Screens have become a huge part of our children's daily lives during the pandemic. Millions of kids across the country sit down at their computers every day to attend school remotely, hop on video chats to stay connected to loved ones, or spend time unwinding with a device in hand. A new survey conducted by the Digital Wellness Lab at Boston's Children Hospital found that parents are having trouble managing that screen time—and it's leading to conflicts with kids.
The survey polled more than 1,500 parents with kids in kindergarten through 12th grade. In just about every category—from television to watching videos on their devices to playing video games—around half of parents said their children's screen time increased over the course of the pandemic. About half also said it was causing more frequent arguments over screen usage. A third said those arguments were more severe than before the pandemic. For about a quarter of those parents, those arguments are happening on a daily basis.
Parents and kids alike have been so stressed by this pandemic, it's no surprise that screen time is up. But families who took part in the survey also said they saw some positives to their new screen-centric lives. A little more than half said they believed screen time had helped their children maintain their friendships, stay close to family members and even do well in school. It's even provided some opportunities for bonding, as about half of parents said they're watching television together with their kids more often than they used to.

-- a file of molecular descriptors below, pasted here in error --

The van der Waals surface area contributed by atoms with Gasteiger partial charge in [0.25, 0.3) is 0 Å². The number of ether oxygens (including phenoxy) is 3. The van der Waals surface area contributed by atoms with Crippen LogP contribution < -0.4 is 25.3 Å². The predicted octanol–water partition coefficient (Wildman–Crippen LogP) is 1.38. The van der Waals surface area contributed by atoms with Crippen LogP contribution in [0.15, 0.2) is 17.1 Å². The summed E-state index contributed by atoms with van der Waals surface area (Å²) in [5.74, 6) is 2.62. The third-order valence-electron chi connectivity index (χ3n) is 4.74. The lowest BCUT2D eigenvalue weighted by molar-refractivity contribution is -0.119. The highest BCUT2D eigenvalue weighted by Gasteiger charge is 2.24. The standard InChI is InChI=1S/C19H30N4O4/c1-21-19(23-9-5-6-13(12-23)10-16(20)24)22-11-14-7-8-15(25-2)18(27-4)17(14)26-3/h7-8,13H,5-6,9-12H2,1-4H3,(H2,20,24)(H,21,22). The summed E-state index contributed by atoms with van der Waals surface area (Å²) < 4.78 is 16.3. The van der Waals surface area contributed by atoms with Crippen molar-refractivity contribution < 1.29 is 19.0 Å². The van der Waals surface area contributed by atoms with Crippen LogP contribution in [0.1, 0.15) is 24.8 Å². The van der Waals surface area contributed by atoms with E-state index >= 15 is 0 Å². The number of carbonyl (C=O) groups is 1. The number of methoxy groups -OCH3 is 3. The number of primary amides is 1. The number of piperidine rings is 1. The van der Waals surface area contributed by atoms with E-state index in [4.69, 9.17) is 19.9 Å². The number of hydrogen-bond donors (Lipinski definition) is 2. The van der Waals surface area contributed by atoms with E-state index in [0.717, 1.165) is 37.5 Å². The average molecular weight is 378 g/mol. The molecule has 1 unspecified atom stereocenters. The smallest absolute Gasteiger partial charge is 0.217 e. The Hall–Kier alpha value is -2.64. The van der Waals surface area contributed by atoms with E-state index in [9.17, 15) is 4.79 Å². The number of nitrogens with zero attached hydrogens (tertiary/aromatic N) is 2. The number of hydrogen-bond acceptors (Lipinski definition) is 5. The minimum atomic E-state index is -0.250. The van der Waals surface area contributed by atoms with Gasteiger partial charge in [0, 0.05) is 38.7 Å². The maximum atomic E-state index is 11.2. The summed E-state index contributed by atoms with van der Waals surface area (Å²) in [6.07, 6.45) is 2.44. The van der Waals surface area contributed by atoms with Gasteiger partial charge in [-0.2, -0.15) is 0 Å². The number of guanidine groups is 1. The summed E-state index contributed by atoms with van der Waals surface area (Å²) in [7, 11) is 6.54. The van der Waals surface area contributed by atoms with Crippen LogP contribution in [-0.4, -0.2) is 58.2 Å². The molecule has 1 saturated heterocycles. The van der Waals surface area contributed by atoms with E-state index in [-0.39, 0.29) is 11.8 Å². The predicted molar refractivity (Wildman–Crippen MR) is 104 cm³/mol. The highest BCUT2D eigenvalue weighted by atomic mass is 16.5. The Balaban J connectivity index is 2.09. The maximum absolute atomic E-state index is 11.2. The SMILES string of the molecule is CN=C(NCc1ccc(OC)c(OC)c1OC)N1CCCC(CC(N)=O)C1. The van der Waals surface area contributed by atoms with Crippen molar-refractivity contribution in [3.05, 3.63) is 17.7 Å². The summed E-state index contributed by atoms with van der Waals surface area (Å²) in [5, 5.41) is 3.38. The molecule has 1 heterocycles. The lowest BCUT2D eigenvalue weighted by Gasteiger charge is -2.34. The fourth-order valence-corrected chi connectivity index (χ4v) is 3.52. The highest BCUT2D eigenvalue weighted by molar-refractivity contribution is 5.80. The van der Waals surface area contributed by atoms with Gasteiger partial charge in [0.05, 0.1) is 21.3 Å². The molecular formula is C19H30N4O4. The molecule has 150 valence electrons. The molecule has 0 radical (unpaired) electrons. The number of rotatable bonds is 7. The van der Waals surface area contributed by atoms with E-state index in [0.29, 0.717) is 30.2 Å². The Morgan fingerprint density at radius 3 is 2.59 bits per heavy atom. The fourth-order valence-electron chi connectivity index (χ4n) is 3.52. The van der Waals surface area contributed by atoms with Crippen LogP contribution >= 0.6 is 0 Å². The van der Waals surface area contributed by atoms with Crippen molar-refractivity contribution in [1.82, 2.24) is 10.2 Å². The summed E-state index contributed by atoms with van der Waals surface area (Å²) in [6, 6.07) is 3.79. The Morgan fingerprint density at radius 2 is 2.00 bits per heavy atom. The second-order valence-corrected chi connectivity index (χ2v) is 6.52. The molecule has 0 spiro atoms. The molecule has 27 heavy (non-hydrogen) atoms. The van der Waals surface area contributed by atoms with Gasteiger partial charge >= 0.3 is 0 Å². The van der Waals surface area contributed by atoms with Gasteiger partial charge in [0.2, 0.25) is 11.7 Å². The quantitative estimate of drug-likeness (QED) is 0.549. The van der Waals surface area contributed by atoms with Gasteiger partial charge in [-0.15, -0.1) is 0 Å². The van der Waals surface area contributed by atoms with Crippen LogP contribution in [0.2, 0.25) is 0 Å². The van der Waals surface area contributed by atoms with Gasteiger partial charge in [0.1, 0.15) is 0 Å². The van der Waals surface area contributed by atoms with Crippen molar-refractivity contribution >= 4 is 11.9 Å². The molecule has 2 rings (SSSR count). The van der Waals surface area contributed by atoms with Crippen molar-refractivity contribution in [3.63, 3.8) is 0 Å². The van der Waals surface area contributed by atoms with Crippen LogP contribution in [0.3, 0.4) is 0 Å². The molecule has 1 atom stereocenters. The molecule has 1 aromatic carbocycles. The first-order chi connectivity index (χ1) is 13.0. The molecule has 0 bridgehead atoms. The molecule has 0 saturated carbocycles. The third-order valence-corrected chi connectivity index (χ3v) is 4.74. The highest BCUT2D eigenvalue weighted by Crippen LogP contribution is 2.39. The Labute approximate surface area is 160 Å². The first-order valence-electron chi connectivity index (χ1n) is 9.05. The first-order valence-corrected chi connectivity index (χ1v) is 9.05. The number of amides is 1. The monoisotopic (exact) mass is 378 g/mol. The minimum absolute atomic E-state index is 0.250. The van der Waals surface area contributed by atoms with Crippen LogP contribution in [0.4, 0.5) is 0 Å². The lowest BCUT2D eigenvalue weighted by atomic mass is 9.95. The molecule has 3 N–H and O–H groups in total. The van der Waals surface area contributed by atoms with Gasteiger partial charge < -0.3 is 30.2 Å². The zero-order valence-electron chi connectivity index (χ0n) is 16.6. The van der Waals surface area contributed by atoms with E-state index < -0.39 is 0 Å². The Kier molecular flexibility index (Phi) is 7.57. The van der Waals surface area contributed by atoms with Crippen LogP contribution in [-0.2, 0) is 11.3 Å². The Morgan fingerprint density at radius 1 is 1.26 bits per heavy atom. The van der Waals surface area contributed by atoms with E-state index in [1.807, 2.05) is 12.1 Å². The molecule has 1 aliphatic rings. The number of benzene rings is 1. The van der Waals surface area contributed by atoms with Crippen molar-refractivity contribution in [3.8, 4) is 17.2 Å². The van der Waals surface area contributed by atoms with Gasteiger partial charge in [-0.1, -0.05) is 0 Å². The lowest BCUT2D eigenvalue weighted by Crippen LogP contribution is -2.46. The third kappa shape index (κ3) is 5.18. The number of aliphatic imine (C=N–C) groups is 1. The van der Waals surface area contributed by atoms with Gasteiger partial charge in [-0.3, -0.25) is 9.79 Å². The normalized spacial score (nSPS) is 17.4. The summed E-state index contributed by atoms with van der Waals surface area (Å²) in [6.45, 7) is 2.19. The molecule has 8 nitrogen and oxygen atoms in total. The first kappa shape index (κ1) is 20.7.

Screen time can be a huge source of worry and guilt for parents even in non-pandemic times. Our kids may be spending more time on their phones and computers than we'd like right now—but we're all just doing the best we can. Somedays, that's enough.